stupid channel tricks (pt2) - semaphores

Semaphores are like mutexes that allow N threads to access a shared resource instead of just 1. Go's buffered channels make creating semaphore-like behaviour a doddle. To create a semaphore that allows 10 threads to concurrently access a shared resource, its simply make(chan struct{}, 10) etc. The only thing our threads need to lock/own is an item of the buffered channel, so it makes sense to use an empty struct, as it uses zero memory.

To keep the interface to our semaphore clean, we'll start by hiding the channel in a struct with a sensible name:

type semaphore struct {  
    channel chan struct{}
}

At creation time, we'll want to initialise the semaphore with an underlying channel size, so let's create a new method next:

func newSemaphore(concurrency int) (s *semaphore) {  
    return &semaphore{
        channel: make(chan struct{}, concurrency),
    }
}

Next, we'll want to ask the semaphore to execute something for us. The worker doesn't need to hold onto a lock object, so this can be abstracted away too:

func (s *semaphore) execute(f func()) {  
    // Attempt to send an empty struct to the underlying channel. This will
    // block if the channel is full (i.e. there are N concurrent operations
    // already happening).
    s.channel <- struct{}{}

    // By now, we've obtained a 'lock' and can begin execution.  Execute
    // function f and ensure that the empty struct is removed from the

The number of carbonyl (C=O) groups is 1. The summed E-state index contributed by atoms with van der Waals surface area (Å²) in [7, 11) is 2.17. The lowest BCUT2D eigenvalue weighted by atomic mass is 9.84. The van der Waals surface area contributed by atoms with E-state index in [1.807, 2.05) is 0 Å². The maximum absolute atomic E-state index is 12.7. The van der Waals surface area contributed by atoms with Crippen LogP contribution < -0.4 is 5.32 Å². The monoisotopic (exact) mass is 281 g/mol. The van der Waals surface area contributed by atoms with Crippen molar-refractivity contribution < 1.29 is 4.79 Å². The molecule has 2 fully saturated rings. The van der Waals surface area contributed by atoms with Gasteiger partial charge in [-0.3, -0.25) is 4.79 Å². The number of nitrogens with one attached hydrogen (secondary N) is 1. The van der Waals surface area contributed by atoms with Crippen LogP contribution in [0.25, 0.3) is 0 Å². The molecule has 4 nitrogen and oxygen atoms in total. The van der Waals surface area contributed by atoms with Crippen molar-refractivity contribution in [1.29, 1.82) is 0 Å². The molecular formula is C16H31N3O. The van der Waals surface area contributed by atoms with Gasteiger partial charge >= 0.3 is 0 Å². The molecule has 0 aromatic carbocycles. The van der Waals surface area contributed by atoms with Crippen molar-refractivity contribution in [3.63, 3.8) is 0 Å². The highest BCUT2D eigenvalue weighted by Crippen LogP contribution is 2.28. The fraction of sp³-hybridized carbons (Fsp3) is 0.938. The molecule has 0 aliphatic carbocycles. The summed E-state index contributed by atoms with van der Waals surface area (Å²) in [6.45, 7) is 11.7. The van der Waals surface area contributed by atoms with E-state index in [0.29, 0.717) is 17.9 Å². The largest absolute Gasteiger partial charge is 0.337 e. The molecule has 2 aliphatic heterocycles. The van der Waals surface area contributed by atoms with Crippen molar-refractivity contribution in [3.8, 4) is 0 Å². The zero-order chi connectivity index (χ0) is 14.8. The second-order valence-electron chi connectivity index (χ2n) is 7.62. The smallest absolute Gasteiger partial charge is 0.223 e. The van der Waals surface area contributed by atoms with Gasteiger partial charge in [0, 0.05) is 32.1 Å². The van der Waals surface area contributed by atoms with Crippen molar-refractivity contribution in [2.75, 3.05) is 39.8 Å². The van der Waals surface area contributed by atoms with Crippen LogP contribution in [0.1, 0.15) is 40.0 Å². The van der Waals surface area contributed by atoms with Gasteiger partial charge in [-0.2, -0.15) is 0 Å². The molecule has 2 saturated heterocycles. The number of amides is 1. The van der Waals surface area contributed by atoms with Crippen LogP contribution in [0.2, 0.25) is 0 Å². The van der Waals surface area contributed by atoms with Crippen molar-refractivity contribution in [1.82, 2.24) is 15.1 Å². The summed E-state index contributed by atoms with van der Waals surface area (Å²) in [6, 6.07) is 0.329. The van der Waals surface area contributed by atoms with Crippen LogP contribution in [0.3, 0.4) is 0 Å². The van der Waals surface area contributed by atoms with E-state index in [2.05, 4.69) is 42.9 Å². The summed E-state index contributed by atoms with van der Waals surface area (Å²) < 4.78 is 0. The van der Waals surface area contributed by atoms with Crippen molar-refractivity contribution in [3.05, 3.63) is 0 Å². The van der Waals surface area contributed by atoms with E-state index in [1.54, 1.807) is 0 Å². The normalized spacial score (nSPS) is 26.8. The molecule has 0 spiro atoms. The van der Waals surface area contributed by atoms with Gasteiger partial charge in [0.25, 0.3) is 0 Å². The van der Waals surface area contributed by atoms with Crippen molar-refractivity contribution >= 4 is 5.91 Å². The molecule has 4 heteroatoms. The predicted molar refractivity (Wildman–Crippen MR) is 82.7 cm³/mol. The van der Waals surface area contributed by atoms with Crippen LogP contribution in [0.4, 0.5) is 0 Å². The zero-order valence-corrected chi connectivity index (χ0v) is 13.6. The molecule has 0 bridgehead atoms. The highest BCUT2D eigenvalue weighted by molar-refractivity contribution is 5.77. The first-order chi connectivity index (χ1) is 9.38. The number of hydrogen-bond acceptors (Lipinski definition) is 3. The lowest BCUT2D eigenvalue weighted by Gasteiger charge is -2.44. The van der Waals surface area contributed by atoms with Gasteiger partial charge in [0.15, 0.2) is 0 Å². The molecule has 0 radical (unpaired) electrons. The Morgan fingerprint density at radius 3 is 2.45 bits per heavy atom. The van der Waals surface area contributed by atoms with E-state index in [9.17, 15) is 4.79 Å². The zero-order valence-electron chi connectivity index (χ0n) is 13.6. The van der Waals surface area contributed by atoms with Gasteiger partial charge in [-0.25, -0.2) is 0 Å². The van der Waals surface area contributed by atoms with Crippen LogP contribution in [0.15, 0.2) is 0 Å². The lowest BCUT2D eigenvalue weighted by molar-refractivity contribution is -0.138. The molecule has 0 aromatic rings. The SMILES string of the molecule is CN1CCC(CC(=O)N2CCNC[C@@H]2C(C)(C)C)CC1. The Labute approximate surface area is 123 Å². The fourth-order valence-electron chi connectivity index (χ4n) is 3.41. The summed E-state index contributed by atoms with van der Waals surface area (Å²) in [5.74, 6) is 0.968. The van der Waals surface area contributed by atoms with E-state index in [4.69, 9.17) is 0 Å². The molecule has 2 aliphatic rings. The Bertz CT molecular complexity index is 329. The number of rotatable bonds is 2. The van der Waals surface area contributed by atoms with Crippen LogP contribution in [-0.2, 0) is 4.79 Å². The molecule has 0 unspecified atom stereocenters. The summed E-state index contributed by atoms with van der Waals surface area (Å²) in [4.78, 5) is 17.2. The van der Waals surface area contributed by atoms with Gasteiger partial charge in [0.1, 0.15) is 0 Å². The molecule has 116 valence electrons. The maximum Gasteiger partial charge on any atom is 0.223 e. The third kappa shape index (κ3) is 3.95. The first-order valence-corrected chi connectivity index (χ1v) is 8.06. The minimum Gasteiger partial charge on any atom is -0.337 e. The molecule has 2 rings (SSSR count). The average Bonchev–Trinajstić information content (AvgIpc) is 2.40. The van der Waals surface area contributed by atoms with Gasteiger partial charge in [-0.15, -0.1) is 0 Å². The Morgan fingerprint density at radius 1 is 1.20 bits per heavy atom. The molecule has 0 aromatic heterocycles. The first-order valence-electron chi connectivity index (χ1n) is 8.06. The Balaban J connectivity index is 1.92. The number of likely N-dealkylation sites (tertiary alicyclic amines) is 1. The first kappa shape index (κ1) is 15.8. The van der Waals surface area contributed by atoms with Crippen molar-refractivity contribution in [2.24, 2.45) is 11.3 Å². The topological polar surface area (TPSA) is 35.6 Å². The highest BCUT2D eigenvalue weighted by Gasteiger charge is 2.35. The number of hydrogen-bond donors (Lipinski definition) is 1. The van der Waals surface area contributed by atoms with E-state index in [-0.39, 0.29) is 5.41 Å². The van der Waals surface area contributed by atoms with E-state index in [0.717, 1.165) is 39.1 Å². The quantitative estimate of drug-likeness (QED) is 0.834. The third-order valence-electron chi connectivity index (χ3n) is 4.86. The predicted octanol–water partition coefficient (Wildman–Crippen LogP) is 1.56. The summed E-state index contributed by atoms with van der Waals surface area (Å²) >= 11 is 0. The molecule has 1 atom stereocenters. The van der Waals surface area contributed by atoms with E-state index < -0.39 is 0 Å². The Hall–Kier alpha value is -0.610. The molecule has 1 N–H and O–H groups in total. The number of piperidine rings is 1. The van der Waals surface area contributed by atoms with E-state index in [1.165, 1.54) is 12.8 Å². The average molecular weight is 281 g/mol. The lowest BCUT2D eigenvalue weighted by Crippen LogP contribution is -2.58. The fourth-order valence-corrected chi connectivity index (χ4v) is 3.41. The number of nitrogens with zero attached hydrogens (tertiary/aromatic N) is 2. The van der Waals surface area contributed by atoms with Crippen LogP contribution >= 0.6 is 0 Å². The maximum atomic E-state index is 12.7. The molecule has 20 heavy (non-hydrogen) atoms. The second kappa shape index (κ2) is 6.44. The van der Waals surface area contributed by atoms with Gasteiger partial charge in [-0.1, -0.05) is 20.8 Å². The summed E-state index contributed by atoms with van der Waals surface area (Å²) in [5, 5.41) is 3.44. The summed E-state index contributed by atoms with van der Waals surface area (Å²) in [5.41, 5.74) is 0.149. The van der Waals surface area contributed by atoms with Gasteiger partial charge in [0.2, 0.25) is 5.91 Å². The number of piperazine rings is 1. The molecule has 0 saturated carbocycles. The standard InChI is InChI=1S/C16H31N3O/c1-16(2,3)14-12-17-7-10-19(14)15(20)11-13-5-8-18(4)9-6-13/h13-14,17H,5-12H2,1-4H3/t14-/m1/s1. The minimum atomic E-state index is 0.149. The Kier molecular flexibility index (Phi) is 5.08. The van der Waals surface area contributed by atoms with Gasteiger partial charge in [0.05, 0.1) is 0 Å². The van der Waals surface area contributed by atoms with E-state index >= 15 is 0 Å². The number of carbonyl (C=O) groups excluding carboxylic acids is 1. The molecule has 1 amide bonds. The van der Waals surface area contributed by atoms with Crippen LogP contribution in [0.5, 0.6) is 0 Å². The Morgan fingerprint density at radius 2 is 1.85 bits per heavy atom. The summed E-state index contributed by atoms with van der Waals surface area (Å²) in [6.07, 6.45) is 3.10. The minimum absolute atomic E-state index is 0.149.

// channel when we're finished to allow other workers to execute.
    go func() {
        defer func() {
            <-s.channel
        }()

        f()
    }()
}

In the following example, we perform 10 operations using a semaphore with 5 slots. You'll notice from the output that the first 5 operations are completed together and the next 5 operations are completed after:

func main() {  
    s := newSemaphore(5)

    for i := 0; i < 10; i++ {
        j := i
        s.execute(func() {
            fmt.Println(j, time.Now())
            time.Sleep(time.Second)
        })
    }

    fmt.Scanln()
}
$ go run main.go
4 2017-09-01 07:59:04.6135725 +0100 BST <- first 5  
0 2017-09-01 07:59:04.6135725 +0100 BST  
2 2017-09-01 07:59:04.6135725 +0100 BST  
3 2017-09-01 07:59:04.6135725 +0100 BST  
1 2017-09-01 07:59:04.6135725 +0100 BST  
5 2017-09-01 07:59:05.6147369 +0100 BST <- next 5  
6 2017-09-01 07:59:05.6157369 +0100 BST  
7 2017-09-01 07:59:05.6157369 +0100 BST  
8 2017-09-01 07:59:05.6157369 +0100 BST  
9 2017-09-01 07:59:05.6167397 +0100 BST